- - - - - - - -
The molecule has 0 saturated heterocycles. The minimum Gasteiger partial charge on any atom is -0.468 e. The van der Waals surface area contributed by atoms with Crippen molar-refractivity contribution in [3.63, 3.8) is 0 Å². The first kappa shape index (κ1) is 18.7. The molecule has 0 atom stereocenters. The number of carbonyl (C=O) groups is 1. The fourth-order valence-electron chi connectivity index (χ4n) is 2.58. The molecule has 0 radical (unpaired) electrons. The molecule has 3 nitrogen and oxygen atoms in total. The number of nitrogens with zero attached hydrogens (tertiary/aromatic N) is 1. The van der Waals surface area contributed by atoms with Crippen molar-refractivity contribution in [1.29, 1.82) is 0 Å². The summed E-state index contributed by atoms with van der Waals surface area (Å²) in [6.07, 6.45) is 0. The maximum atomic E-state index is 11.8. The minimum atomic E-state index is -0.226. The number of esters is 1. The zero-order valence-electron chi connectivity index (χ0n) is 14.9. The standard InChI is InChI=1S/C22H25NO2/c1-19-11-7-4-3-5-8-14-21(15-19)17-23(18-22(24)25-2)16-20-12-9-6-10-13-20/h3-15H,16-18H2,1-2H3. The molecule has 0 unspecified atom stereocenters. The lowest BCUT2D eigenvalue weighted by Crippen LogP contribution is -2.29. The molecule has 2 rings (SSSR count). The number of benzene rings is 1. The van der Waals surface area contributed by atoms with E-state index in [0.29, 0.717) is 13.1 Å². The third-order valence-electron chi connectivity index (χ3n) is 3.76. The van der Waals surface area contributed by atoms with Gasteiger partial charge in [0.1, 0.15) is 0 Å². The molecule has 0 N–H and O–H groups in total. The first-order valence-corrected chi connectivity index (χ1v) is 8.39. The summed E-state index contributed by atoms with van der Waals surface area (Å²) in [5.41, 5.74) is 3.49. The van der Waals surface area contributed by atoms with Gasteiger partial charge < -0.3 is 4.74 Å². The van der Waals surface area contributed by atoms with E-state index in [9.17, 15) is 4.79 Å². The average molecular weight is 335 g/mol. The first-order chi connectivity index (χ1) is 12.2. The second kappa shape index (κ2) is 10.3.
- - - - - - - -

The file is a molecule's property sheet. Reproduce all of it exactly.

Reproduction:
The molecule has 0 saturated heterocycles. The minimum Gasteiger partial charge on any atom is -0.468 e. The van der Waals surface area contributed by atoms with Crippen molar-refractivity contribution in [3.63, 3.8) is 0 Å². The first kappa shape index (κ1) is 18.7. The molecule has 0 atom stereocenters. The number of carbonyl (C=O) groups is 1. The fourth-order valence-electron chi connectivity index (χ4n) is 2.58. The molecule has 0 radical (unpaired) electrons. The molecule has 3 nitrogen and oxygen atoms in total. The number of nitrogens with zero attached hydrogens (tertiary/aromatic N) is 1. The van der Waals surface area contributed by atoms with Crippen molar-refractivity contribution in [1.29, 1.82) is 0 Å². The summed E-state index contributed by atoms with van der Waals surface area (Å²) in [6.07, 6.45) is 0. The maximum atomic E-state index is 11.8. The minimum atomic E-state index is -0.226. The number of esters is 1. The zero-order valence-electron chi connectivity index (χ0n) is 14.9. The standard InChI is InChI=1S/C22H25NO2/c1-19-11-7-4-3-5-8-14-21(15-19)17-23(18-22(24)25-2)16-20-12-9-6-10-13-20/h3-15H,16-18H2,1-2H3. The molecule has 0 unspecified atom stereocenters. The lowest BCUT2D eigenvalue weighted by Crippen LogP contribution is -2.29. The molecule has 2 rings (SSSR count). The number of benzene rings is 1. The van der Waals surface area contributed by atoms with E-state index in [0.29, 0.717) is 13.1 Å². The third-order valence-electron chi connectivity index (χ3n) is 3.76. The van der Waals surface area contributed by atoms with Gasteiger partial charge in [0.1, 0.15) is 0 Å². The molecule has 0 N–H and O–H groups in total. The first-order valence-corrected chi connectivity index (χ1v) is 8.39. The summed E-state index contributed by atoms with van der Waals surface area (Å²) in [5.41, 5.74) is 3.49. The van der Waals surface area contributed by atoms with Gasteiger partial charge < -0.3 is 4.74 Å². The van der Waals surface area contributed by atoms with E-state index in [9.17, 15) is 4.79 Å². The average molecular weight is 335 g/mol. The first-order chi connectivity index (χ1) is 12.2. The second kappa shape index (κ2) is 10.3.